A Pain in the Neck: The Health Effects of a Bad Mattress

White mattress

White mattress

If you’re experiencing nagging back pain, fatigue or an undetermined allergic reaction but can’t figure out why, the answer may be nearer than you think. In fact, you may be laying on it every night. An old or neglected mattress with lumps and sags, dust mites or uneven wear can do considerable damage to your health. Studies have shown that we spend about one-third of our lives sleeping, which makes a good, supportive mattress all the more important to your health. Industry experts recommend replacing a mattress every five years, but people often hang onto them longer. If that describes your situation, you should be aware of the many health problems that can be caused by a worn-out mattress.

Recycle it

Mattresses are made of material such as padding, springs, cotton and wood, 80 percent of which can be recycled and returned to the manufacturing process. When you do replace that old mattress, check for a recycling center in your area, since mattresses aren’t biodegradable and will sit in a landfill for decades if they’re simply tossed out. Remember that recycling is an environmentally responsible act that benefits everyone in the long run.

A pain in the neck

Strained muscles and bad posture are common effects of a mattress that’s seen better days, and they can cause chronic back pain and keep you from getting a restful night’s sleep. If so, you may need a firmer mattress, but consult with an expert about finding the right one for you, one that strikes the right medium between firmness and softness. A mattress should help keep your spine in alignment with your hips, shoulders and head, which prevents back pain and makes for better, more restful sleep every night. On average, a mattress should be rotated every 3 months to ensure even wear and proper firmness, though it may be necessary to do more often depending on the age and condition of your mattress. Use a vacuum cleaner with a HEPA filter to get rid of the dust in your home, and shower before bed to get rid of dead skin and any allergic triggers.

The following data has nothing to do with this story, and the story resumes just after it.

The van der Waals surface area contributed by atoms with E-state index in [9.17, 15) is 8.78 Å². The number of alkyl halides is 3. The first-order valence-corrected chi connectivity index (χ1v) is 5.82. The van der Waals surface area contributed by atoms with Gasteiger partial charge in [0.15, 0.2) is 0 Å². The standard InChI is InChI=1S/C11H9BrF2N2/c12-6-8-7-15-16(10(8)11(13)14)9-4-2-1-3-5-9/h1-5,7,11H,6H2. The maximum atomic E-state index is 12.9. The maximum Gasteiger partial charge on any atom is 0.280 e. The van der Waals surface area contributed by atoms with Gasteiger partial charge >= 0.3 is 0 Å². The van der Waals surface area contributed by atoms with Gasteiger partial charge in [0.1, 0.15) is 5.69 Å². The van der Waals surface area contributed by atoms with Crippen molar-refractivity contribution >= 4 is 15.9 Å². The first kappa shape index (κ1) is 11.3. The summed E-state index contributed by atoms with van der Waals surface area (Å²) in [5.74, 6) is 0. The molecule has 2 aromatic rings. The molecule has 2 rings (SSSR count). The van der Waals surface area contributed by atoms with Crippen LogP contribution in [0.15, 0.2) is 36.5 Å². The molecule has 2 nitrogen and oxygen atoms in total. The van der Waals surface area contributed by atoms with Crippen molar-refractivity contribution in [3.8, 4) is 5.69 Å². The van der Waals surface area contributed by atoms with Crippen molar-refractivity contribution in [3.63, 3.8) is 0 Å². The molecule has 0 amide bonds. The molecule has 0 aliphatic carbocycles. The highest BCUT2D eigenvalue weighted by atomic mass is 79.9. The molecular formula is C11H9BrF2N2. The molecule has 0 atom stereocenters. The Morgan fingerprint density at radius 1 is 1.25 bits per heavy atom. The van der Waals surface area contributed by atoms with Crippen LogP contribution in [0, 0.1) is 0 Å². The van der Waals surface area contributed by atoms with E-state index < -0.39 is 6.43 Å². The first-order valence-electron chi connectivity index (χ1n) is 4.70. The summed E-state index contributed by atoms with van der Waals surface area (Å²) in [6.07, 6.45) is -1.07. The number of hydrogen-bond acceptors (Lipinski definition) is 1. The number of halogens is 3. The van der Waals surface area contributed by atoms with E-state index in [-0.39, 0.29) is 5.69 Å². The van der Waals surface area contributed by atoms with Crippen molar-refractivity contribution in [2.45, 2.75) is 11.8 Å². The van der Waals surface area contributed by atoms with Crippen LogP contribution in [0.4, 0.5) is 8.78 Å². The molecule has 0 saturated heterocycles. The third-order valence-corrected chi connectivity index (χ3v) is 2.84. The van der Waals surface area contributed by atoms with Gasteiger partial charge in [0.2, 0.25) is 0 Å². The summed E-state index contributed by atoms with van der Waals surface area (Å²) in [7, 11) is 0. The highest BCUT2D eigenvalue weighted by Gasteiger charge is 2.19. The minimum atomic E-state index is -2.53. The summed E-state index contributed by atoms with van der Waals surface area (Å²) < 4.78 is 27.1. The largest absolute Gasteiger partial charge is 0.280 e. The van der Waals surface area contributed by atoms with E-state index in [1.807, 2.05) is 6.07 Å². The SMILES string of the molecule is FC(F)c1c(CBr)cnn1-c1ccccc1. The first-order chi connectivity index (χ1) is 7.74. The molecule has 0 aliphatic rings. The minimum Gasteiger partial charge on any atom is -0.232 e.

Sleep deprivation

Sleep experts recommend getting between 7 and 9 hours of sleep every night. If you can’t seem to get enough, take a close look at your mattress – it could be the culprit. And take this issue seriously. Sleep deprivation can make it difficult to concentrate at work or while you’re driving and leave you vulnerable to illness. Sleep plays a crucial role in cognitive functioning and in the healthy functioning of your major organs and the body’s systems (immune, circulatory, etc.).

Dust mites

Allergies can be caused or aggravated by dust mites. These microscopic creatures thrive in the warm and humid environment an old mattress provides, which tends to collect a lot of dust over the years. Symptoms of exposure to dust mites include a cough, excessive sneezing, red itchy eyes, a runny nose and congestion, which can be a major problem if you have existing allergies. Studies have shown that there as many as 10,000 dust mites living in the average mattress, which means you should wash your bed clothing regularly and use an allergy-free mattress protector, which acts as a shield between you and your mattress.

Fungus and mold

Most of us don’t associate a mattress with mold and fungus, but if you’re sleeping in a humid and stuffy space that lacks proper ventilation, a mattress can become a haven for several kinds of both. The spores which are released into your breathing air are potentially dangerous, and can cause allergic reactions such as rashes, respiratory problems and even serious lung infections.

Your mattress has a lot to do with the state of your health by ensuring regular, restful sleep and providing a safe and healthful sleep environment. Rotating a mattress regularly and taking necessary cleaning measures can go a long way toward maintaining a supportive mattress and healthy breathing air.